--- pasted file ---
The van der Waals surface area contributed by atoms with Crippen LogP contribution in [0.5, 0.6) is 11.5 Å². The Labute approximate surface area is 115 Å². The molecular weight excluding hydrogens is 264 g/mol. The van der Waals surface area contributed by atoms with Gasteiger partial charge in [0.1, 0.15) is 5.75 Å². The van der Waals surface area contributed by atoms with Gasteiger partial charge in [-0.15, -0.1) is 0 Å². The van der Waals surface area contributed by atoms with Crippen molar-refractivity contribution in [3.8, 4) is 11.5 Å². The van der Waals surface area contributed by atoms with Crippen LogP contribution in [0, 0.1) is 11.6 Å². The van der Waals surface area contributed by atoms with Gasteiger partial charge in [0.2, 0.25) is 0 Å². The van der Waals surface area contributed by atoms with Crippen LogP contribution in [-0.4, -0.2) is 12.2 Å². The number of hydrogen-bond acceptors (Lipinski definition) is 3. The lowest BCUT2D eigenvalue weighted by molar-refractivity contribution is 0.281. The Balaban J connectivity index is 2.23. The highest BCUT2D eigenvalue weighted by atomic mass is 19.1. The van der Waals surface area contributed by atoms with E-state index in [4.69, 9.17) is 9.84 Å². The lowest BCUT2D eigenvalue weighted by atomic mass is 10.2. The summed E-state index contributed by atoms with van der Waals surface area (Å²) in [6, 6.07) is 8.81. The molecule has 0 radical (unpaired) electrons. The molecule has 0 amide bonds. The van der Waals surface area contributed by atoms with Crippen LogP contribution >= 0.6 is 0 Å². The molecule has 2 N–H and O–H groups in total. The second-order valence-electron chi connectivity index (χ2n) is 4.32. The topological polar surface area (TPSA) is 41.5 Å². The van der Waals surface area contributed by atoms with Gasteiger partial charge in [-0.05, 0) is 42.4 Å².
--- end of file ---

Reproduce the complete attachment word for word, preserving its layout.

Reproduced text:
The van der Waals surface area contributed by atoms with Crippen LogP contribution in [0.5, 0.6) is 11.5 Å². The Labute approximate surface area is 115 Å². The molecular weight excluding hydrogens is 264 g/mol. The van der Waals surface area contributed by atoms with Gasteiger partial charge in [0.1, 0.15) is 5.75 Å². The van der Waals surface area contributed by atoms with Gasteiger partial charge in [-0.15, -0.1) is 0 Å². The van der Waals surface area contributed by atoms with Crippen molar-refractivity contribution in [3.8, 4) is 11.5 Å². The van der Waals surface area contributed by atoms with Crippen LogP contribution in [0, 0.1) is 11.6 Å². The van der Waals surface area contributed by atoms with Gasteiger partial charge in [0.2, 0.25) is 0 Å². The van der Waals surface area contributed by atoms with Crippen LogP contribution in [-0.4, -0.2) is 12.2 Å². The number of hydrogen-bond acceptors (Lipinski definition) is 3. The lowest BCUT2D eigenvalue weighted by molar-refractivity contribution is 0.281. The Balaban J connectivity index is 2.23. The highest BCUT2D eigenvalue weighted by atomic mass is 19.1. The van der Waals surface area contributed by atoms with E-state index in [4.69, 9.17) is 9.84 Å². The lowest BCUT2D eigenvalue weighted by atomic mass is 10.2. The summed E-state index contributed by atoms with van der Waals surface area (Å²) in [6, 6.07) is 8.81. The molecule has 0 radical (unpaired) electrons. The molecule has 0 amide bonds. The van der Waals surface area contributed by atoms with Crippen LogP contribution >= 0.6 is 0 Å². The molecule has 2 N–H and O–H groups in total. The second-order valence-electron chi connectivity index (χ2n) is 4.32. The topological polar surface area (TPSA) is 41.5 Å². The van der Waals surface area contributed by atoms with Gasteiger partial charge in [-0.05, 0) is 42.4 Å².